Laws Special Issue "Law and Cultural Heritage"
Culture is included in the COVID-19 recovery plans. Cultural heritage not only reminds us of the past, but serves as a catalyst for sustainable development and peacebuilding. The idea of the Special Issue is to present different views and perspectives on the current challenges in the cultural heritage law.
Cultural heritage law is one of the emerging fields of academic legal research. What makes it unique is that it both challenges established legal concepts, such as the one of property and ownership, and is strongly connected with other disciplines (from art history through heritage studies to management, politics, and technology). The holistic approach to cultural heritage, involving tangible and intangible elements with visible natural components, affects the methodology of research, not only in cultural heritage studies but also in legal studies.
Cultural heritage constitutes a non-renewable resource. It is also perceived as a catalyst for the development. Therefore, it is necessary to consider all functions of cultural heritage while working on new legal regulations and new policy models. The problem of cultural rights together with the role of communities cannot be ignored as well. The general aim is to search for the balance between old and new, between access to cultural heritage and its protection and decision to what extent the resources will be transferred to future generations. However, given the diverse legal traditions, it has to always be tailored and take all the specificities into account.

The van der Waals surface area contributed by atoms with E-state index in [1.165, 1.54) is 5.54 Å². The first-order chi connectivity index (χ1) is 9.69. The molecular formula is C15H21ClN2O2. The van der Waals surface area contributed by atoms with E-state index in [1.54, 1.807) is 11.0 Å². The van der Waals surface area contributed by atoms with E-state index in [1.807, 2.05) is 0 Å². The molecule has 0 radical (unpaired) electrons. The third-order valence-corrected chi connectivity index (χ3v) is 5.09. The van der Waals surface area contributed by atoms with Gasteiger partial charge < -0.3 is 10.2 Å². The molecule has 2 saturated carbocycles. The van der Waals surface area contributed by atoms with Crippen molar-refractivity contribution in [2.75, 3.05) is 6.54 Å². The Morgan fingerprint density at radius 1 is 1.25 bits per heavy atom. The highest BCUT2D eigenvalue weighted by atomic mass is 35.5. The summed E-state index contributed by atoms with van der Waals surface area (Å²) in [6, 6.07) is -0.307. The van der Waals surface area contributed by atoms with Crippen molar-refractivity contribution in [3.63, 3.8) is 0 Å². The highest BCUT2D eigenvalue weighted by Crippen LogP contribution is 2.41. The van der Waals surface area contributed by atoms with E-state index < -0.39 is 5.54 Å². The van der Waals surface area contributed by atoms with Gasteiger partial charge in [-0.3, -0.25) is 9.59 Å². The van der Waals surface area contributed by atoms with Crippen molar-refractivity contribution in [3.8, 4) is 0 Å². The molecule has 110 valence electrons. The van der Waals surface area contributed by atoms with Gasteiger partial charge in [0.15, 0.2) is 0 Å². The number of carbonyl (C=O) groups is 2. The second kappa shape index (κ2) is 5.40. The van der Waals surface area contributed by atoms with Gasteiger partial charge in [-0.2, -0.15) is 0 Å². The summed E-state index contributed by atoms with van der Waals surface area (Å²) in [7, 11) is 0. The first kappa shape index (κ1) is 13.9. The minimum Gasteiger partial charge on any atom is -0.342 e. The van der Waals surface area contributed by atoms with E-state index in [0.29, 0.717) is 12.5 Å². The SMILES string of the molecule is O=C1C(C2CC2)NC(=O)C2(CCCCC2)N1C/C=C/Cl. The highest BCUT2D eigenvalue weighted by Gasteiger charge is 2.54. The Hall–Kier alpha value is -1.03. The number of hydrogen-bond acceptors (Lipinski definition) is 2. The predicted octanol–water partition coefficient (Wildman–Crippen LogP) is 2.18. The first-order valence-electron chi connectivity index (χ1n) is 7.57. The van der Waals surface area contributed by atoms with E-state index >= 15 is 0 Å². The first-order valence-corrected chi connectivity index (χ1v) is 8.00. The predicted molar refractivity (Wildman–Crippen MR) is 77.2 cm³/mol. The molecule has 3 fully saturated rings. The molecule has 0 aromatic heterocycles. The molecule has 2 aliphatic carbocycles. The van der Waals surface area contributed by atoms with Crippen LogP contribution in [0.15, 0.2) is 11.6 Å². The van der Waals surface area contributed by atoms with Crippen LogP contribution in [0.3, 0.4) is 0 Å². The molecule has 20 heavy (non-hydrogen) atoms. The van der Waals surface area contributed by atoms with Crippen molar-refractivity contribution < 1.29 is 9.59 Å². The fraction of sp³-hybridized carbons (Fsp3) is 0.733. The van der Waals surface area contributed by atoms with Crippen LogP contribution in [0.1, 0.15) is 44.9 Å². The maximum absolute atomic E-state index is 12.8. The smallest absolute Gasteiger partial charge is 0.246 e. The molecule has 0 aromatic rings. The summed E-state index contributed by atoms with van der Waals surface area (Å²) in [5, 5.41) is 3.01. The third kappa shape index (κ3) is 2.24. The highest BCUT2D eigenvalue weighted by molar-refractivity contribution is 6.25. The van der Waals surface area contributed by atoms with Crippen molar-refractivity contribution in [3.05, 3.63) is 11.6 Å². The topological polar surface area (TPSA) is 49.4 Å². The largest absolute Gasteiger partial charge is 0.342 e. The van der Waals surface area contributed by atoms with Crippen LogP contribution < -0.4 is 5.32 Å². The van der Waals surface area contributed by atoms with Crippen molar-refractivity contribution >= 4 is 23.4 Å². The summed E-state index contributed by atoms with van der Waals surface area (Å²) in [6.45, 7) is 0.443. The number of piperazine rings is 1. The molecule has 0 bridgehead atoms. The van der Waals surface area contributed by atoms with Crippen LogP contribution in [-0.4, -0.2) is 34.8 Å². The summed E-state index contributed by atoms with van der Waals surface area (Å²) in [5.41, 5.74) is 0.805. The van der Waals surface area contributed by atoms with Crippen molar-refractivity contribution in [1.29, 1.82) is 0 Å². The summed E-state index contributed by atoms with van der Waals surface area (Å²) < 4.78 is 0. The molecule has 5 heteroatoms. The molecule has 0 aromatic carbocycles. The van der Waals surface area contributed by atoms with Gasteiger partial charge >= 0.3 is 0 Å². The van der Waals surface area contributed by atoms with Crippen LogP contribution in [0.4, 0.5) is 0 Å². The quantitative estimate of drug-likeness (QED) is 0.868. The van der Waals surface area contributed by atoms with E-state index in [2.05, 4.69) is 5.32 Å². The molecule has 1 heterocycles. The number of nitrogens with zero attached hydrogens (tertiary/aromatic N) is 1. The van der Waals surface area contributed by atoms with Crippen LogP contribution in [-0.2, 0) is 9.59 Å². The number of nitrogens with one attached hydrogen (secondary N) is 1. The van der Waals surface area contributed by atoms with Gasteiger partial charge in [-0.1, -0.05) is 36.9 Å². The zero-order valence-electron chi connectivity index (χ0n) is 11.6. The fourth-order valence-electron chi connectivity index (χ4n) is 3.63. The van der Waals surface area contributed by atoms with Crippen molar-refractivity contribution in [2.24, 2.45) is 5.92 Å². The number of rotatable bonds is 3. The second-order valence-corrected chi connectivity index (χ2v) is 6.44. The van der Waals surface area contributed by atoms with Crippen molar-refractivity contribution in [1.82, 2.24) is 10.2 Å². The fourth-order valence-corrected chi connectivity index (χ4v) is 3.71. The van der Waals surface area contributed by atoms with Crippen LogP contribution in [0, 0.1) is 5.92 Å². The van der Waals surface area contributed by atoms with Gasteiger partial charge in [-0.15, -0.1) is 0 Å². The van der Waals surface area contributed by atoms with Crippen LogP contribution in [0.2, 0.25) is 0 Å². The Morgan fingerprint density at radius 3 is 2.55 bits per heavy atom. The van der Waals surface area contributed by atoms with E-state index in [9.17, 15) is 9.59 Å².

In recent years, we have witnessed a discussion on heritage as the fourth estate, art frauds, the return of cultural assets to former colonies, and the restitution of the spoils of war. New problems emerge within the development of art market and new technologies: use and abuse of art as an alternative investment, new artistic and commercial concepts (such as the NFT) (non-fungible tokens), or the use of blockchain technology to create electronic “passports” for cultural goods containing their provenance history.
The purpose of this Special Issue is to bring together academic lawyers and scholars representing non-classical approaches to law who share the common interest in cultural property. We are open to authors representing various methodological approaches, from conventional black-letter analysis to critical legal studies and computational jurisprudence. We would also welcome authors presenting different national and regional perspectives.
Prof. Dr. Piotr Stec
Dr. Luis-Javier Capote-Pérez